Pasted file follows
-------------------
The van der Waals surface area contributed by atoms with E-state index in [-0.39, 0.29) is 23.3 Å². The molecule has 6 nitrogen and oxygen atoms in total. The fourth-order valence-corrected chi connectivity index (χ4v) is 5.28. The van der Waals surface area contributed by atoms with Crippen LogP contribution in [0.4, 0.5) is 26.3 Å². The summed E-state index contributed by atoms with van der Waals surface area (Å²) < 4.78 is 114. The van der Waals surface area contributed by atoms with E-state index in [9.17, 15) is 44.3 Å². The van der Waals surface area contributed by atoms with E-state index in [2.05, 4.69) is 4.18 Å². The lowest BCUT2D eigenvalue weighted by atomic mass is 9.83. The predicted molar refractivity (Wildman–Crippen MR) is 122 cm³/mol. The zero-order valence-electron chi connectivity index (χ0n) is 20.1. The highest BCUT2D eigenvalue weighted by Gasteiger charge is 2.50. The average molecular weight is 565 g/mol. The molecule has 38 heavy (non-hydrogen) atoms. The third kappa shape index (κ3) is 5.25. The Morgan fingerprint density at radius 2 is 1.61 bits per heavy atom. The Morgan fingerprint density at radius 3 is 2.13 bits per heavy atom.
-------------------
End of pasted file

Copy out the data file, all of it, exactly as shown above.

The van der Waals surface area contributed by atoms with E-state index in [-0.39, 0.29) is 23.3 Å². The molecule has 6 nitrogen and oxygen atoms in total. The fourth-order valence-corrected chi connectivity index (χ4v) is 5.28. The van der Waals surface area contributed by atoms with Crippen LogP contribution in [0.4, 0.5) is 26.3 Å². The summed E-state index contributed by atoms with van der Waals surface area (Å²) < 4.78 is 114. The van der Waals surface area contributed by atoms with E-state index in [9.17, 15) is 44.3 Å². The van der Waals surface area contributed by atoms with E-state index in [2.05, 4.69) is 4.18 Å². The lowest BCUT2D eigenvalue weighted by atomic mass is 9.83. The predicted molar refractivity (Wildman–Crippen MR) is 122 cm³/mol. The zero-order valence-electron chi connectivity index (χ0n) is 20.1. The highest BCUT2D eigenvalue weighted by Gasteiger charge is 2.50. The average molecular weight is 565 g/mol. The molecule has 38 heavy (non-hydrogen) atoms. The third kappa shape index (κ3) is 5.25. The Morgan fingerprint density at radius 2 is 1.61 bits per heavy atom. The Morgan fingerprint density at radius 3 is 2.13 bits per heavy atom.